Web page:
Inflation Report: Nothing to See Here?

Inflation Report: Nothing to See Here?

Posted by Brad McMillan, CFA, CAIA, MAI, Feb 14, 2023

For all the hype around today’s inflation data and what it might mean for markets and the economy, the truth is simply this: not much news here.

Breaking Down the Numbers

Looking at the numbers, this conclusion becomes clear. Headline inflation, which includes energy and food, jumped from –0.1 percent to 0.5 percent on a monthly basis, as energy prices ticked back up. Here, the annual figure dropped slightly, from 6.5 percent to 6.4 percent. The core number, which excludes energy and food, ticked up from 0.3 percent to 0.4 percent on a monthly basis, but it dropped from 5.7 percent to 5.6 percent on an annual basis. In both cases, we saw monthly volatility, but the annual trend downward continued—which is what we have seen for the past several months.

The core numbers are better indicators of what is going on with the real economy, as energy prices can and do bounce around. So, let’s take a closer look there.

A Closer Look at the Core Data

This month’s core data was in line with expectations and remains at the lower end of the range we have seen since 2022. On a three-month average basis, core inflation is running at around 4 percent per year. This is, of course, not at the Fed’s 2 percent target, but it is still well below where we are now on an annual basis. The annual trend will continue down unless the monthly numbers spike back up.


When we look at the details of the monthly reports, that spike looks unlikely. The swing this month is largely coming from goods, which were in deflation last month and swung to positive. This is something to watch. But with core goods at only 0.1 percent, now that the effects of the swing are accounted for, the future damage should be contained.


Downward Trend Likely to Continue

On top of that, in general, most of the remaining inflation is coming from the service sector, and most of that from shelter. The housing market has softened dramatically, and that component should be declining over the next several months. Other services (hotels up, medical care down, airfares down) are mixed. With non-shelter services inflation low and with shelter likely to roll over, the trend should keep going down.


Not Great, But Reassuring

The short version of this is that we did see inflation rise on a monthly basis. But that was simply a result of typical volatility in the data, and the trend remains unchanged. Lots to talk about, if you’re into that, but no real changes in the overall situation. This isn’t a great report, but it is a reassuring one in that the existing favorable trend continues overall.

Keep calm and carry on.


Authored by Brad McMillan, CFA®, CAIA, MAI, managing principal, chief investment officer, at Commonwealth Financial Network®.

© Axial Financial Group. All Rights reserved. 5 Burlington Woods, Suite 102 Burlington, Massachusetts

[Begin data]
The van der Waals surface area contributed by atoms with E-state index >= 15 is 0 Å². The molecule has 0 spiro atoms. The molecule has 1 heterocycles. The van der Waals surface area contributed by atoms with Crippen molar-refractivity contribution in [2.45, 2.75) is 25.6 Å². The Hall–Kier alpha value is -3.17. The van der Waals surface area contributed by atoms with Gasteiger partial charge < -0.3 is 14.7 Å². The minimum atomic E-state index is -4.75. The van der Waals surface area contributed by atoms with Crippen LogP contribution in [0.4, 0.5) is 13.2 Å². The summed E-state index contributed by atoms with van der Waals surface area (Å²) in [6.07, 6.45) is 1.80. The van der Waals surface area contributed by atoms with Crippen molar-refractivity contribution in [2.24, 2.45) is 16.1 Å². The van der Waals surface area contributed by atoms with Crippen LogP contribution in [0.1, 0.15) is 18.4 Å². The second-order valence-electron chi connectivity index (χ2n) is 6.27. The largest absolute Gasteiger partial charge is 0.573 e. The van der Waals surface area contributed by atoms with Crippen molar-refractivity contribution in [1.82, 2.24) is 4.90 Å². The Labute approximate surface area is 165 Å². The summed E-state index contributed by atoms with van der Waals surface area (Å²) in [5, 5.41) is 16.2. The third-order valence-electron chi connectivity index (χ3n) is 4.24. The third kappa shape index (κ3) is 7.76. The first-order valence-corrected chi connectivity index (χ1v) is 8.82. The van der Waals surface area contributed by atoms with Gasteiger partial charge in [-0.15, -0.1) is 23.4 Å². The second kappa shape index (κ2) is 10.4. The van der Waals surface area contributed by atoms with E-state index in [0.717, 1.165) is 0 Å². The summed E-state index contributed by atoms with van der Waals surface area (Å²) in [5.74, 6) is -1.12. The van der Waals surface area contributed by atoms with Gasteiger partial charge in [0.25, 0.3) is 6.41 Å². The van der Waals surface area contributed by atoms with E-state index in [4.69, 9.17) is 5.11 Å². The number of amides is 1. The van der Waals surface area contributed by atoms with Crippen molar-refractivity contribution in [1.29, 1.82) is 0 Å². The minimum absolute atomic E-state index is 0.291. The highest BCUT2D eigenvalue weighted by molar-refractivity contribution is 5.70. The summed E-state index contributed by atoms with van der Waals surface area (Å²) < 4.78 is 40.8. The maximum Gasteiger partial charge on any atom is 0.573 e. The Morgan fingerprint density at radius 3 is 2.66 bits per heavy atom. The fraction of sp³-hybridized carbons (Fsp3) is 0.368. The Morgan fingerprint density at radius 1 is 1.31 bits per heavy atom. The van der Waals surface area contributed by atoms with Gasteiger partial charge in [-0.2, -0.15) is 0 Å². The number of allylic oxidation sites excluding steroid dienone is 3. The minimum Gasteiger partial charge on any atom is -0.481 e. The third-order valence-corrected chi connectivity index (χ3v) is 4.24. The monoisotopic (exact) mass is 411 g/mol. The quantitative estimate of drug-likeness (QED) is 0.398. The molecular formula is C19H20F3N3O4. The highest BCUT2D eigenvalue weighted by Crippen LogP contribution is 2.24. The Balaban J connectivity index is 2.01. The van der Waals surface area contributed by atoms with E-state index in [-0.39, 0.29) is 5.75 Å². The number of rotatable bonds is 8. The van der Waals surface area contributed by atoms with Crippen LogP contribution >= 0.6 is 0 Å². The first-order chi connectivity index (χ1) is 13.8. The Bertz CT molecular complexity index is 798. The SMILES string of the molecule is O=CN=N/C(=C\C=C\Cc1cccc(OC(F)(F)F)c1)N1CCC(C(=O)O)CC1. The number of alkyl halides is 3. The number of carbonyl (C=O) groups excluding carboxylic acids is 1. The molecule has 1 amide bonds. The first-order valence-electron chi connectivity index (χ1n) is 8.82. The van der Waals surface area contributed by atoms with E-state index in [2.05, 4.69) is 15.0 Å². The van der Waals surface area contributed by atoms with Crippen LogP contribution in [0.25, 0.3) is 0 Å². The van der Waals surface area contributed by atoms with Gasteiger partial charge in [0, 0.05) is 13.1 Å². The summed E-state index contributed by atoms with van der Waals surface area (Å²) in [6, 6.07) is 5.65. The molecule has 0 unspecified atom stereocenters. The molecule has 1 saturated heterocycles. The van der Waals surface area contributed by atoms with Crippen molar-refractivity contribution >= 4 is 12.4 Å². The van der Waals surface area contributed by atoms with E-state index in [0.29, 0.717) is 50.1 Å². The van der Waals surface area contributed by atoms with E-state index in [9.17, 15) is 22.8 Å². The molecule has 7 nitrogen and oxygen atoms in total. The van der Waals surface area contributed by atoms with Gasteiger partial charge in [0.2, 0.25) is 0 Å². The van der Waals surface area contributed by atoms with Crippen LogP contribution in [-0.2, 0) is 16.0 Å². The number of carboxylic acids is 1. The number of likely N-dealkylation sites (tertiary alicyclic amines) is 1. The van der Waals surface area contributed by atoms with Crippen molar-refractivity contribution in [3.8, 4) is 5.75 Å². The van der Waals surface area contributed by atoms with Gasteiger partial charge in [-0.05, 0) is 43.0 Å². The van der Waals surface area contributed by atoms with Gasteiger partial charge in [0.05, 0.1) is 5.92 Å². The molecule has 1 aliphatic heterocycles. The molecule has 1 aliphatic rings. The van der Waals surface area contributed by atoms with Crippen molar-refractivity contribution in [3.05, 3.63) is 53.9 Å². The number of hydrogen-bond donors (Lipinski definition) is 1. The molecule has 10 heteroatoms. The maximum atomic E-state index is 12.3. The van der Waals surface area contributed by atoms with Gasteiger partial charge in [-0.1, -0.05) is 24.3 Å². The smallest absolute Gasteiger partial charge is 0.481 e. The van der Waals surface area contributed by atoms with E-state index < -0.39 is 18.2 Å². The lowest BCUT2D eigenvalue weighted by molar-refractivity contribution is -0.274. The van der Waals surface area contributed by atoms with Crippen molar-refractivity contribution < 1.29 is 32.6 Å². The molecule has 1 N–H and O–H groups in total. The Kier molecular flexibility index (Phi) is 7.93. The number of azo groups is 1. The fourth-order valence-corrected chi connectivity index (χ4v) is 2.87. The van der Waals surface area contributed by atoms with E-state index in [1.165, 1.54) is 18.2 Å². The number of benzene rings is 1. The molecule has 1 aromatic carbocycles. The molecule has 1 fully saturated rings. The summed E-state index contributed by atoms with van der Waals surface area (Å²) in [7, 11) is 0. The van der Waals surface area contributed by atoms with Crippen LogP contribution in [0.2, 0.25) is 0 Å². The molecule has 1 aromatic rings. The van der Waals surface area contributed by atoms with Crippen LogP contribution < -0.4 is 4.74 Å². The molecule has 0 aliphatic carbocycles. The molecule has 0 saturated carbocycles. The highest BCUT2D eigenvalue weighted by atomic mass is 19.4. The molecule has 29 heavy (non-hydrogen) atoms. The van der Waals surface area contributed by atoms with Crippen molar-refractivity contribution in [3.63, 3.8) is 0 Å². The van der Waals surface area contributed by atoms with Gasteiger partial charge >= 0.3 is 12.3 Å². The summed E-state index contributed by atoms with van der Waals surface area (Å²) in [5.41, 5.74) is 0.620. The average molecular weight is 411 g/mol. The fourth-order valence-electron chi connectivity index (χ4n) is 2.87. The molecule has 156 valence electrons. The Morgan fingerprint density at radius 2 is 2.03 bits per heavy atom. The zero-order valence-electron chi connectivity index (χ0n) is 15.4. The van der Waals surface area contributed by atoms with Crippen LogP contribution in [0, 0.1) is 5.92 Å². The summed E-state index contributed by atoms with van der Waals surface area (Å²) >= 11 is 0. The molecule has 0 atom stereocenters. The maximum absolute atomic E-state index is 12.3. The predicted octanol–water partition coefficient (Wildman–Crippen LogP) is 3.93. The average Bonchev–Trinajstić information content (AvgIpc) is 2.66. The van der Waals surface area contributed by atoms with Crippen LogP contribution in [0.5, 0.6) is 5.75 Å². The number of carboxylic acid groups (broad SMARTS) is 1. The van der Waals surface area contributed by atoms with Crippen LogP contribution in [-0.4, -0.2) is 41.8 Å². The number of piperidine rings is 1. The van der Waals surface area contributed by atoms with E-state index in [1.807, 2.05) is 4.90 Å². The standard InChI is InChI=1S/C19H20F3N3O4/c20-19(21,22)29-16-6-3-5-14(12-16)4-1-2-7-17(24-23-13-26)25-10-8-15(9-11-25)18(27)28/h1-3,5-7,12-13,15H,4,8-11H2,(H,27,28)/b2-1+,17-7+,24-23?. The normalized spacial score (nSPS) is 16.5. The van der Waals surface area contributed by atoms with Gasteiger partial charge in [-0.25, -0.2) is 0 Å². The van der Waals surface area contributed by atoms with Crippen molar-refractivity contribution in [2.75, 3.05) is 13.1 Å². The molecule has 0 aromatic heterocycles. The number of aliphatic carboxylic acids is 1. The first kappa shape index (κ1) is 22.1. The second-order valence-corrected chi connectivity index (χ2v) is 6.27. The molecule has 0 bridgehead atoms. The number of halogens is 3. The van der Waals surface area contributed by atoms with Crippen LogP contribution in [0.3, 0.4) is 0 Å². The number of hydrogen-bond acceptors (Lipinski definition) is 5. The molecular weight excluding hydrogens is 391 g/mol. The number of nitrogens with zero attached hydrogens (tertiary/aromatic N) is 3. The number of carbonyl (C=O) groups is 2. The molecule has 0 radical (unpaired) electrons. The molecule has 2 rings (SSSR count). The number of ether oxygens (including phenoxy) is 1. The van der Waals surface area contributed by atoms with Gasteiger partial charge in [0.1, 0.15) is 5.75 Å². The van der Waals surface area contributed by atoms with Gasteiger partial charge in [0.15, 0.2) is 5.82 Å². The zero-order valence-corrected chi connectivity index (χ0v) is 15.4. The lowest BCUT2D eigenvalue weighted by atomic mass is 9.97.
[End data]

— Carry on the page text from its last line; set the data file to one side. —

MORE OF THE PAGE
Disclosures: Certain sections of this commentary contain forward-looking statements that are based on our reasonable expectations, estimates, projections, and assumptions. Forward-looking statements are not guarantees of future performance and involve certain risks and uncertainties, which are difficult to predict. All indices are unmanaged and are not available for direct investment by the public. Past performance is not indicative of future results. The S&P 500 is based on the average performance of the 500 industrial stocks monitored by Standard & Poor’s. The Nasdaq Composite Index measures the performance of all issues listed in the Nasdaq Stock Market, except for rights, warrants, units, and convertible debentures. The Dow Jones Industrial Average is computed by summing the prices of the stocks of 30 large companies and then dividing that total by an adjusted value, one which has been adjusted over the years to account for the effects of stock splits on the prices of the 30 companies. Dividends are reinvested to reflect the actual performance of the underlying securities. The MSCI EAFE Index is a float-adjusted market capitalization index designed to measure developed market equity performance, excluding the U.S. and Canada. The MSCI Emerging Markets Index is a market capitalization-weighted index composed of companies representative of the market structure of 26 emerging market countries in Europe, Latin America, and the Pacific Basin. The Russell 2000® Index measures the performance of the 2,000 smallest companies in the Russell 3000® Index. The Bloomberg US Aggregate Bond Index is an unmanaged market value-weighted performance benchmark for investment-grade fixed-rate debt issues, including government, corporate, asset-backed, and mortgage-backed securities with maturities of at least one year. The U.S. Treasury Index is based on the auctions of U.S. Treasury bills, or on the U.S. Treasury’s daily yield curve. The Bloomberg US Mortgage Backed Securities (MBS) Index is an unmanaged market value-weighted index of 15- and 30-year fixed-rate securities backed by mortgage pools of the Government National Mortgage Association (GNMA), Federal National Mortgage Association (Fannie Mae), and the Federal Home Loan Mortgage Corporation (FHLMC), and balloon mortgages with fixed-rate coupons. The Bloomberg US Municipal Index includes investment-grade, tax-exempt, and fixed-rate bonds with long-term maturities (greater than 2 years) selected from issues larger than $50 million. Basis points (bps) is a common unit of measure for interest rates and other percentages in finance. One basis point is equal to 1/100th of 1 percent, or 0.01 percent.